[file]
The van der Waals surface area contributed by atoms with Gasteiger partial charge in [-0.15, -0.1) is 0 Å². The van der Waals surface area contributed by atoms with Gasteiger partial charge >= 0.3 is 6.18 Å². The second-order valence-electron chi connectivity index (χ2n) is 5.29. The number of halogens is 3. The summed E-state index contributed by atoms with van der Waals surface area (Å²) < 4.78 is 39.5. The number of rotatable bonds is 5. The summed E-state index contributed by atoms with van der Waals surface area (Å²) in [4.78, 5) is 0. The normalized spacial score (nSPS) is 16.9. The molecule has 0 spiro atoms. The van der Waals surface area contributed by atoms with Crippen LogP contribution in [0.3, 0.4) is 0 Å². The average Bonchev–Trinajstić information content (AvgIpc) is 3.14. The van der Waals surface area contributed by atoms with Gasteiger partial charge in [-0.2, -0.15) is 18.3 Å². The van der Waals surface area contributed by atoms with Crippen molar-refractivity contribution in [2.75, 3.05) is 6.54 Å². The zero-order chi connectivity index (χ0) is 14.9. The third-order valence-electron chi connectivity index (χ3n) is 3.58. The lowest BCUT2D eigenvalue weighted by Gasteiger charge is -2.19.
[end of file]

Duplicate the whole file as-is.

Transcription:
The van der Waals surface area contributed by atoms with Gasteiger partial charge in [-0.15, -0.1) is 0 Å². The van der Waals surface area contributed by atoms with Gasteiger partial charge >= 0.3 is 6.18 Å². The second-order valence-electron chi connectivity index (χ2n) is 5.29. The number of halogens is 3. The summed E-state index contributed by atoms with van der Waals surface area (Å²) < 4.78 is 39.5. The number of rotatable bonds is 5. The summed E-state index contributed by atoms with van der Waals surface area (Å²) in [4.78, 5) is 0. The normalized spacial score (nSPS) is 16.9. The molecule has 0 spiro atoms. The van der Waals surface area contributed by atoms with Crippen LogP contribution in [0.3, 0.4) is 0 Å². The average Bonchev–Trinajstić information content (AvgIpc) is 3.14. The van der Waals surface area contributed by atoms with Gasteiger partial charge in [-0.2, -0.15) is 18.3 Å². The van der Waals surface area contributed by atoms with Crippen molar-refractivity contribution in [2.75, 3.05) is 6.54 Å². The zero-order chi connectivity index (χ0) is 14.9. The third-order valence-electron chi connectivity index (χ3n) is 3.58. The lowest BCUT2D eigenvalue weighted by Gasteiger charge is -2.19.